In line with the results of the current study, an investigation reported that 200 µg/day of selenium increased the gene expression of PPAR-γ in women with polycystic ovarian syndrome for 8 weeks (25). In another study, selenium intake with the same dose led to upregulated gene expression of PPAR-γ, whereas it did not have any impact on the expression of the LDLR gene (26).  Moreover, an in vivo study reported that selenium (Na2SeO4, 20 μmol/L) increased PPAR-γ expression in 16 weeks (27). In a similar vein, another in vivo study declared that selenium (1 ppm) led to increased expression of LDLR (28).

The PPAR-γ is a potential regulator for lipids and carbohydrates metabolism, resulting in the elevation of glucose uptake and fatty acids oxidation (29). Although the exact mechanism in which selenium upregulates PPAR-γ is not fully understood, it is proposed that selenium may regulate p38 mitogen-activated protein kinase (p38 MAPK), elevating the gene expression of PPAR-γ and improving glucose metabolism and insulin resistance (30,31). In addition, selenium promotes insulin metabolism by decreasing ROS formation and regulating other processes, such as phosphatidylinositol 3-kinase (PI3K) and c-Jun N-terminal/ stress-activated kinase (31). On the other hand, sterol regulatory element-binding protein 2 regulates the gene expression of LDLR which is involved in reducing the plasma levels of LDL cholesterol. Based on investigations, selenium might affect the function of this translation factor by improving the function of thyroid hormones (32,33).

Based on the results, selenium supplementation significantly reduced the gene expressions of TNF-α and IL-1 and elevated the gene expression of TGF-β. Although selenium could not change the expression of VEGF and IL-8 genes, several studies evaluated the role of selenium in inflammatory and oxidative stress processes by evaluating their markers in various metabolic disorders. Recently, a meta-analysis study demonstrated that selenium intake improved inflammation and oxidative stress in patients suffering from cardiovascular disease (34).

In addition, a three-month administration of selenium (200 µg/day) in hemodialysis patients increased GPx function (35). Jamilian et al. (36) reported that selenium supplementation (200 µg/ day) elevated VEGF gene expression and reduced TNF-α and TGF-β gene expression in six weeks. Nonetheless, it could not change the expression of the IL-8 gene `in women with gestational diabetes.  Another study indicated that a daily intake of 200 μg of selenium upregulated VEGF expression and downregulated TNF-α and IL-1; however, it did not change IL-8 and TGF-β expressions (37). An animal study demonstrated that selenium decreased gene expressions of TNF-α and IL-1 in hepatic cells (38). Inflammation is an effective factor involved in vascular dysfunction, atherosclerosis, and mortality in diabetic hemodialysis patients (39).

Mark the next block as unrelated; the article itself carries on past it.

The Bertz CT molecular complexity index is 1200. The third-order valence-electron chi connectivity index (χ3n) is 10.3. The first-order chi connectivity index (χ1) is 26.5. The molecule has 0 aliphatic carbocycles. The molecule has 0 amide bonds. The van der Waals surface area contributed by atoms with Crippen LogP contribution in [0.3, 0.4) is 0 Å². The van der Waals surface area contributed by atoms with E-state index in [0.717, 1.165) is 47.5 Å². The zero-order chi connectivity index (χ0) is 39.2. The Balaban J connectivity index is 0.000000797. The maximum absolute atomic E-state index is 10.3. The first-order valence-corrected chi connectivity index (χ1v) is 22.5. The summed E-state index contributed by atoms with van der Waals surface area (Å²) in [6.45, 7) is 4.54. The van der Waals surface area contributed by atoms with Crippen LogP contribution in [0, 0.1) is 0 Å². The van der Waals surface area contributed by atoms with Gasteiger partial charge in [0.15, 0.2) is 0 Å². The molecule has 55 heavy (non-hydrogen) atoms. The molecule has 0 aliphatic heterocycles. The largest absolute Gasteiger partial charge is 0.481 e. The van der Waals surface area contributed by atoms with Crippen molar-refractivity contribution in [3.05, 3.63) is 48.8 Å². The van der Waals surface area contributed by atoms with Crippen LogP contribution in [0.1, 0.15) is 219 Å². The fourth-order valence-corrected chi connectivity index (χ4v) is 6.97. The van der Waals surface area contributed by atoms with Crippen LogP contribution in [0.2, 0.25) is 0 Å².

Studies have illustrated that upregulated nuclear factor-kappa beta (NF-kB) in selenium deficiency resulted in decreased expression of TGF-β and increased expression of TNF-α and IL-1, leading to inflammation. Therefore, it is suggested that selenium increases TGF-β expression and decreases TNF-α and IL-1 expression by inhibiting the NF-kB pathway (40). The discrepancy in the results of different studies can be ascribed to several factors, including the type of the study, selenium dosage, and intervention duration. Among the notable limitations of this study, we can refer to budget restrictions, inability to determine the effects of selenium administration on other biomarkers of oxidative stress and inflammation, non-use of a biomarker to check compliance to selenium intake, inability to measure variables in the protein levels, and non-evaluation of serum levels of selenium before the intervention.  


6. Conclusion

As evidenced by the results of the current study, selenium supplementation for 24 weeks could beneficially affect the gene expressions of PPAR-γ and LDLR, as well as inflammatory markers, including IL-1, and IL-8; nonetheless, it could not significantly affect the gene expressions of TGF-β and VEGF in diabetic hemodialysis patients. Accordingly, further longer-term studies are recommended to be conducted on larger sample size. Moreover, the assessment of the gene expression and protein levels of other related biomarkers, such as kidney-associated factors, can be considered and enhance the current results.



The present study was supported by the Islamic Azad University-Yazd branch, Yazd, Iran. The authors would like to thank the staff of Akhavan Clinic (Kashan, Iran) for their assistance in this project.



Conflicts of Interest: The authors declare that they have no conflict of interest.
Author’s Contributions: MS contributed to conception, design, statistical analysis, and manuscript drafting. AJ and MD contributed to data collection and manuscript drafting. All authors approved the paper for submission.
Funding Resources: The study was supported by a grant from Islamic Azad University, Ashkezar, Yazd, Iran.
Ethical Statements: This study was approved by the Ethics committee of the Islamic Azad University-Yazd Branch. (Ethics code: IR.IAU.YAZD.REC.1398.022)